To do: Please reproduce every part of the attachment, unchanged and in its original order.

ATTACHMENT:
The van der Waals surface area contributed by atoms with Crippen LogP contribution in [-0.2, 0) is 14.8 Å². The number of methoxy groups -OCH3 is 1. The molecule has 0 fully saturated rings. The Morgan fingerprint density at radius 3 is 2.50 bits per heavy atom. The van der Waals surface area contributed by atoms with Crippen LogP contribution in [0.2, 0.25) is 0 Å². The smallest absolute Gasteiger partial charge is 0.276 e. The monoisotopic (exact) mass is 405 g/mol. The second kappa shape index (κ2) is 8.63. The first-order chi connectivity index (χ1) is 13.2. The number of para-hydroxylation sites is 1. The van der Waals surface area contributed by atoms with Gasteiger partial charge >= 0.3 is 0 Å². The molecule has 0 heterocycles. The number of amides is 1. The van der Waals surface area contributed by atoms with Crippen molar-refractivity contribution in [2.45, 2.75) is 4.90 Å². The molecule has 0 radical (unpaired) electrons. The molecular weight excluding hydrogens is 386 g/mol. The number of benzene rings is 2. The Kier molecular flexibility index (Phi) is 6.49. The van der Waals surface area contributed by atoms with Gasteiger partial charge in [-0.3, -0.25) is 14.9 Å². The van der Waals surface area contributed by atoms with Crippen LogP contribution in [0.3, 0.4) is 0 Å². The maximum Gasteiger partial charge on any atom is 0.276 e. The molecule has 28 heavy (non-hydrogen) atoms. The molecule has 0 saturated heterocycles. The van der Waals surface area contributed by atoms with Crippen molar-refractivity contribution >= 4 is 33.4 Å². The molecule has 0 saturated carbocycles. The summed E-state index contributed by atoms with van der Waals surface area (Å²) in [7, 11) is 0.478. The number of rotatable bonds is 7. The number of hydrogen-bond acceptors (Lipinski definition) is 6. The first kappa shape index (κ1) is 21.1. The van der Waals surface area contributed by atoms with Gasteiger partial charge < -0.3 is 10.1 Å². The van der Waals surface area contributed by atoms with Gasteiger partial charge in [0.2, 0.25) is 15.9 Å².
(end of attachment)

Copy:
The van der Waals surface area contributed by atoms with Crippen LogP contribution in [-0.2, 0) is 14.8 Å². The number of methoxy groups -OCH3 is 1. The molecule has 0 fully saturated rings. The Morgan fingerprint density at radius 3 is 2.50 bits per heavy atom. The van der Waals surface area contributed by atoms with Crippen LogP contribution in [0.2, 0.25) is 0 Å². The smallest absolute Gasteiger partial charge is 0.276 e. The monoisotopic (exact) mass is 405 g/mol. The second kappa shape index (κ2) is 8.63. The first-order chi connectivity index (χ1) is 13.2. The number of para-hydroxylation sites is 1. The van der Waals surface area contributed by atoms with Gasteiger partial charge >= 0.3 is 0 Å². The molecule has 0 heterocycles. The number of amides is 1. The van der Waals surface area contributed by atoms with Crippen molar-refractivity contribution in [2.45, 2.75) is 4.90 Å². The molecule has 0 radical (unpaired) electrons. The molecular weight excluding hydrogens is 386 g/mol. The number of benzene rings is 2. The Kier molecular flexibility index (Phi) is 6.49. The van der Waals surface area contributed by atoms with Gasteiger partial charge in [-0.3, -0.25) is 14.9 Å². The van der Waals surface area contributed by atoms with Crippen LogP contribution in [0.3, 0.4) is 0 Å². The maximum Gasteiger partial charge on any atom is 0.276 e. The molecule has 28 heavy (non-hydrogen) atoms. The molecule has 0 saturated heterocycles. The van der Waals surface area contributed by atoms with Crippen molar-refractivity contribution >= 4 is 33.4 Å². The molecule has 0 saturated carbocycles. The summed E-state index contributed by atoms with van der Waals surface area (Å²) in [7, 11) is 0.478. The number of rotatable bonds is 7. The number of hydrogen-bond acceptors (Lipinski definition) is 6. The first kappa shape index (κ1) is 21.1. The van der Waals surface area contributed by atoms with Gasteiger partial charge < -0.3 is 10.1 Å². The van der Waals surface area contributed by atoms with Gasteiger partial charge in [0.2, 0.25) is 15.9 Å².